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Author Topic: Briana Williams  (Read 3087 times)

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Offline Deeks

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Briana Williams
« on: August 27, 2019, 10:37:42 PM »
Read she tested positive!

Offline Flex

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Re: Briana Williams
« Reply #1 on: August 28, 2019, 12:07:32 AM »
Briana Williams tested positive
T&T Guardian Reports.


The Glean­er can now re­port that dou­ble World Un­der-20 sprint cham­pi­on and na­tion­al ju­nior record hold­er Bri­ana Williams has test­ed pos­i­tive for the banned di­uret­ic Hy­drochloroth­iazide (HCTZ).

With the Ja­maica Ath­let­ics Ad­min­is­tra­tive As­so­ci­a­tion (JAAA) set to name its team for the World Cham­pi­onships on Sep­tem­ber 6, Williams' at­tor­ney, Dr Emir Crowne, told The Glean­er on Tues­day that he will be seek­ing an ex­pe­dit­ed hear­ing and will be con­test­ing that the 17 year-old had no fault in the cir­cum­stances and there­fore, should not face any sanc­tions.

"Our pri­ma­ry po­si­tion will be that Ms Williams bears no fault in the cir­cum­stances and there should be no sanc­tions levied against her. That will be our pri­ma­ry po­si­tion," Crowne said. "It will be an up­hill bat­tle, but this is one of the tru­ly gen­uine times, when there was noth­ing more that the ath­lete could do in the cir­cum­stances."

"Fail­ing a find­ing of no fault what­so­ev­er, then we will re­ly on a find­ing of no sig­nif­i­cant fault be­cause again it’s a con­t­a­m­i­nat­ed prod­uct and un­der the WA­DA Code and JAD­CO code, the min­i­mum sanc­tion is a rep­ri­mand, so we will be ask­ing, in light of the cir­cum­stances (that she re­ceives a rep­ri­mand)."

Williams’ B sam­ple has re­port­ed­ly con­firmed the pres­ence of the sub­stance, which was first de­tect­ed from tests car­ried out at the Na­tion­al Se­nior Cham­pi­onships be­tween June 20 – 23. How­ev­er, Crowne said he is yet to re­ceive con­fir­ma­tion of this.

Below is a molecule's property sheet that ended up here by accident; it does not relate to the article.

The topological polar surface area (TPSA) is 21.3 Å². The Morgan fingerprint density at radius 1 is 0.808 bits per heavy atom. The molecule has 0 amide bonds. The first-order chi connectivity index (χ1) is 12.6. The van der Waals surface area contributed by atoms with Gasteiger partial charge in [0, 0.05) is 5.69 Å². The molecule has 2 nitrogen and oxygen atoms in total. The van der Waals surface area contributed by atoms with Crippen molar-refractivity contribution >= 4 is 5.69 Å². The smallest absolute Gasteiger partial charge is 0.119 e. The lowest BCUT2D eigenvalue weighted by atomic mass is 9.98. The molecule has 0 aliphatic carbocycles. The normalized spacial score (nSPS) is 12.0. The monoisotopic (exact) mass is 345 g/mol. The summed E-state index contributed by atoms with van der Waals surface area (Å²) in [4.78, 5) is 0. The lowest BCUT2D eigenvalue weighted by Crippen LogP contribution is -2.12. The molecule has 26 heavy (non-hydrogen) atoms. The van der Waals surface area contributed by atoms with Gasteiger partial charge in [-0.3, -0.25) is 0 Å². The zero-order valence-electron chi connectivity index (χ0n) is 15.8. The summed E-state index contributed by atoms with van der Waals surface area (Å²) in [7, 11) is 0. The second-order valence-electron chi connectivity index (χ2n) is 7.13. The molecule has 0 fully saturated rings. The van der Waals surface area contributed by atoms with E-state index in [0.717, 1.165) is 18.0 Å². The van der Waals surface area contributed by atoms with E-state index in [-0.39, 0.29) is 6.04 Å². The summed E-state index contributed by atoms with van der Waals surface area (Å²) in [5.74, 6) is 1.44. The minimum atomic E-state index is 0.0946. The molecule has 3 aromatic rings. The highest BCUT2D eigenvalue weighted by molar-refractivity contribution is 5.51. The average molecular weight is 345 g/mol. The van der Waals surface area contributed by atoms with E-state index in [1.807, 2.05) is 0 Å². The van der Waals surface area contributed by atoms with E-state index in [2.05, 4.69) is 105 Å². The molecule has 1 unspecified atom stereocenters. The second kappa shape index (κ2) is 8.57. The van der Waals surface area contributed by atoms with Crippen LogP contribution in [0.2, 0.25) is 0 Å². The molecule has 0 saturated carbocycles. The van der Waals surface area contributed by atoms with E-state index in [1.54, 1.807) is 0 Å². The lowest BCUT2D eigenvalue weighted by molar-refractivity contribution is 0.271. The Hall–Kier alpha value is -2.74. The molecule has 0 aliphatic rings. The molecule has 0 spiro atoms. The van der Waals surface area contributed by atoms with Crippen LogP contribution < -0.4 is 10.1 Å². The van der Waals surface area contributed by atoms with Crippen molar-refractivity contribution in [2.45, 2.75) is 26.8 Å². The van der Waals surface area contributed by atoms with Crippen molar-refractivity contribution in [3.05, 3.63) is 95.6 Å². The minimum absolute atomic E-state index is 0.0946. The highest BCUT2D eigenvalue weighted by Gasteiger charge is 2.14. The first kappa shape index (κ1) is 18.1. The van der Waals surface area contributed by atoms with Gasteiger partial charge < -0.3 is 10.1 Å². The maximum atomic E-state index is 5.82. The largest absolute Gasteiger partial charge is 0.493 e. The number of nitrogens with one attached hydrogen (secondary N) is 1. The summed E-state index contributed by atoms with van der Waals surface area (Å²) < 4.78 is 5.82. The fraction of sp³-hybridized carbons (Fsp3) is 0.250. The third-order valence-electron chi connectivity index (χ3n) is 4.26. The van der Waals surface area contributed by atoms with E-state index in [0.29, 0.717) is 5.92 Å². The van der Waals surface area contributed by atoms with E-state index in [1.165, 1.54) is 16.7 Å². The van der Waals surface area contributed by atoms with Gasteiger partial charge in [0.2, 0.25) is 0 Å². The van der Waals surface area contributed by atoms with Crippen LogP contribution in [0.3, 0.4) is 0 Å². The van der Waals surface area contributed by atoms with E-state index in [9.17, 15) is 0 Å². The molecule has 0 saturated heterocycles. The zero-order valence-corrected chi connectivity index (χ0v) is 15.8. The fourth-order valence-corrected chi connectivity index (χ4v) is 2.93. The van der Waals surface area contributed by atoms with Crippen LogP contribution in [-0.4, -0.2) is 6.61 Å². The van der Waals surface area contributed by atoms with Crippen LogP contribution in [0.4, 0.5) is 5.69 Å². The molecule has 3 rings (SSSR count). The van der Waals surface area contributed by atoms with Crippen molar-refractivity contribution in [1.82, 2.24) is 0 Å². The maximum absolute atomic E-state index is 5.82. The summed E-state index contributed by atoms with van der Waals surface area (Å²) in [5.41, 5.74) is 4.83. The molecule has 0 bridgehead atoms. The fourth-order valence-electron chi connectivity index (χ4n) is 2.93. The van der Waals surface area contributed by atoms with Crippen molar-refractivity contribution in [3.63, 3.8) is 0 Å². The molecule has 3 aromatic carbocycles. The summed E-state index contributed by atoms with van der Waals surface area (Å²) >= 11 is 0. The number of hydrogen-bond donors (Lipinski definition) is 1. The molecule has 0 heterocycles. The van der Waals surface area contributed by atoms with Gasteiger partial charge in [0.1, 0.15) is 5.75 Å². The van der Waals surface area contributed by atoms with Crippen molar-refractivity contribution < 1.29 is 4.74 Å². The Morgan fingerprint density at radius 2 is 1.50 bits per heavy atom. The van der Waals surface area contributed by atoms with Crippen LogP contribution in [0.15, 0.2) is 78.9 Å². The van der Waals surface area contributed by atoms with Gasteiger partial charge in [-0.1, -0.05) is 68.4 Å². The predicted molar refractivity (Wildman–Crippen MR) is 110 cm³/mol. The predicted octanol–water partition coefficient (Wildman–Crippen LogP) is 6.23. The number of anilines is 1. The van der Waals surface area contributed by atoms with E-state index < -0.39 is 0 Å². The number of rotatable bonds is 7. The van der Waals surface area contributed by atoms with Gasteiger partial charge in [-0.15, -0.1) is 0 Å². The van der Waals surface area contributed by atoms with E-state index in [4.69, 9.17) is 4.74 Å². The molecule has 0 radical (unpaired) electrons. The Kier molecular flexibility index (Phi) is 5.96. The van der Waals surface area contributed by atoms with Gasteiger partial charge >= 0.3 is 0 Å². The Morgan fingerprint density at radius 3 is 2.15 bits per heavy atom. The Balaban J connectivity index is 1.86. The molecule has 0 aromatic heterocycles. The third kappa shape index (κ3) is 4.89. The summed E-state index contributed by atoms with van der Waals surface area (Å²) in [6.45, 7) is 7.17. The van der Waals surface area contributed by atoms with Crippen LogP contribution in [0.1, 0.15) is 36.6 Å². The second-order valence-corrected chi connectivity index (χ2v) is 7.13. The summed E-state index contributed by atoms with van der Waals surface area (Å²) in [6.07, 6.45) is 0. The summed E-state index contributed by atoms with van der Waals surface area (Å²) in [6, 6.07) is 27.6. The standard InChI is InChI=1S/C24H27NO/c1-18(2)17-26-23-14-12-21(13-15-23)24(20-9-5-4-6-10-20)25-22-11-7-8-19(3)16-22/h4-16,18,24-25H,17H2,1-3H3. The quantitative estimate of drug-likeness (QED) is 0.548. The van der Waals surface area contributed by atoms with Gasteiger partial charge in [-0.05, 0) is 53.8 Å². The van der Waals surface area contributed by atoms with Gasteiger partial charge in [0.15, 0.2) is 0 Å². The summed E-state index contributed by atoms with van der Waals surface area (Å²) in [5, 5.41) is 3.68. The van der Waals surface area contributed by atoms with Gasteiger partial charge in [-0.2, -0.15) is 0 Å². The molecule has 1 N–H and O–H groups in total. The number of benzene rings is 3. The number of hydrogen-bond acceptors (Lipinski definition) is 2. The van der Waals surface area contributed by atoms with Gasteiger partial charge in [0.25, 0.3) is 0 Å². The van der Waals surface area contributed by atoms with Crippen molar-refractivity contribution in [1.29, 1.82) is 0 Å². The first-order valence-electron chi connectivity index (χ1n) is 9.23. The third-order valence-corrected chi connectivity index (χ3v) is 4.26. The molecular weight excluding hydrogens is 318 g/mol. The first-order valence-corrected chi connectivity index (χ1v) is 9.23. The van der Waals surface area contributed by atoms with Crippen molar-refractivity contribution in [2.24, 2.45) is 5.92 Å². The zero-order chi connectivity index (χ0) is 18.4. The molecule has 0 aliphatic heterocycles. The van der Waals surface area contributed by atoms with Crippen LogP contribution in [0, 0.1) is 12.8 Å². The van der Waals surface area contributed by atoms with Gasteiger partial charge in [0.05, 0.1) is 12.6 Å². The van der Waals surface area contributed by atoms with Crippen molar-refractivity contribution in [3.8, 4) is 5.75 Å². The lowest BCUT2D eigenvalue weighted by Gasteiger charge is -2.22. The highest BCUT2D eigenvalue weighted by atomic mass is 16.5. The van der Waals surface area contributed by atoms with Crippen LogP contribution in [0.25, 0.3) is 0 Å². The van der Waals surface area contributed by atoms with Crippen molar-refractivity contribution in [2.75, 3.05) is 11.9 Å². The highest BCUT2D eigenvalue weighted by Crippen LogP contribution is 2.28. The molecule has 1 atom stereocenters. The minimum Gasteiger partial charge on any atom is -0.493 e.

"We want to be very clear that we were not the ones, who re­vealed that it was in fact Bri­ana Williams and we are a bit con­cerned that the in­for­ma­tion has come to light be­tween her A sam­ple and re­quest­ing her B sam­ple be­ing test­ed. We re­main very con­cerned how her name came to light," said Crowne.

"Quite frankly, we have not re­ceived any no­tice of the re­sults of her B sam­ple yet. I emailed JAD­CO to fol­low up and we have no of­fi­cial com­mu­ni­ca­tion from JAD­CO what­so­ev­er about that," he added.

The ath­lete's 'A' sam­ple was orig­i­nal­ly test­ed at the World An­ti-Dop­ing Agency (WA­DA) ac­cred­it­ed lab in Mon­tre­al, Cana­da.

Di­uret­ics are of­ten abused by ath­letes to ex­crete wa­ter for rapid weight loss and to mask the pres­ence of oth­er banned sub­stances.

On Ju­ly 25, Williams and her team were ad­vised of an ad­verse an­a­lyt­i­cal find­ing in her 'A' sam­ple from the Na­tion­al Se­nior Cham­pi­onships, where she placed third in the 100m in 10.94 sec­onds to se­cure a spot on the coun­try's team to the World Cham­pi­onships in Do­ha, Qatar.

It is, how­ev­er, un­der­stood from a well-placed source, which re­quest­ed anonymi­ty, that Williams’ team has point­ed to a con­t­a­m­i­nat­ed cold and flu med­ica­tion, which im­por­tant­ly, she had de­clared on her test­ing pro­to­col form, as the source of the banned sub­stance.

The med­ica­tion, which does not list HCTZ as an ac­tive in­gre­di­ent, was sub­se­quent­ly sent by Williams' team to be test­ed in­de­pen­dent­ly by NSF In­ter­na­tion­al Labs in Michi­gan, USA, which con­firmed that the med­ica­tion used by the ath­lete was con­t­a­m­i­nat­ed with traces of the banned di­uret­ic.

JAD­CO is be­lieved to have re­ceived all re­sults and in­for­ma­tion from the NSF In­ter­na­tion­al tests.

In 2013 mul­ti­ple Olympic and World Cham­pi­onships gold medal win­ner Veron­i­ca Camp­bell-Brown was pro­vi­sion­al­ly sus­pend­ed by the Ja­maica Ath­let­ics Ad­min­is­tra­tive As­so­ci­a­tion (JAAA), af­ter al­so test­ing pos­i­tive for HCTZ and was lat­er giv­en a pub­lic warn­ing. The rul­ing was chal­lenged by the IAAF at the Court of Ar­bi­tra­tion for Sport (CAS). How­ev­er, the court de­cid­ed to clear Camp­bell-Brown of all dop­ing charges.

Two years lat­er, CAS up­held a two-year ban hand­ed down by the Ja­maica In­de­pen­dent An­ti-Dop­ing Dis­ci­pli­nary Pan­el, on throw­er Trav­es Smik­le for the pres­ence of the same sub­stance.

It is un­der­stood by sources fa­mil­iar with the sit­u­a­tion that there may be mit­i­gat­ing cir­cum­stances in Williams’ case, giv­en the fact that, at 17 years-old, she is still a mi­nor and has nev­er com­pet­ed in­ter­na­tion­al­ly as a se­nior ath­lete. (SOURCE: Ja­maica Glean­er)

What is Hy­drochloroth­iazide

Hy­drochloroth­iazide (HCTZ or HCT) be­longs to the class of di­uret­ic agents that rep­re­sent one of to­day's cor­ner­stones of the treat­ment of hy­per­ten­sive pa­tients, al­so used to treat swelling due to flu­id build up.

For high blood pres­sure it is some­times con­sid­ered as a first-line treat­ment.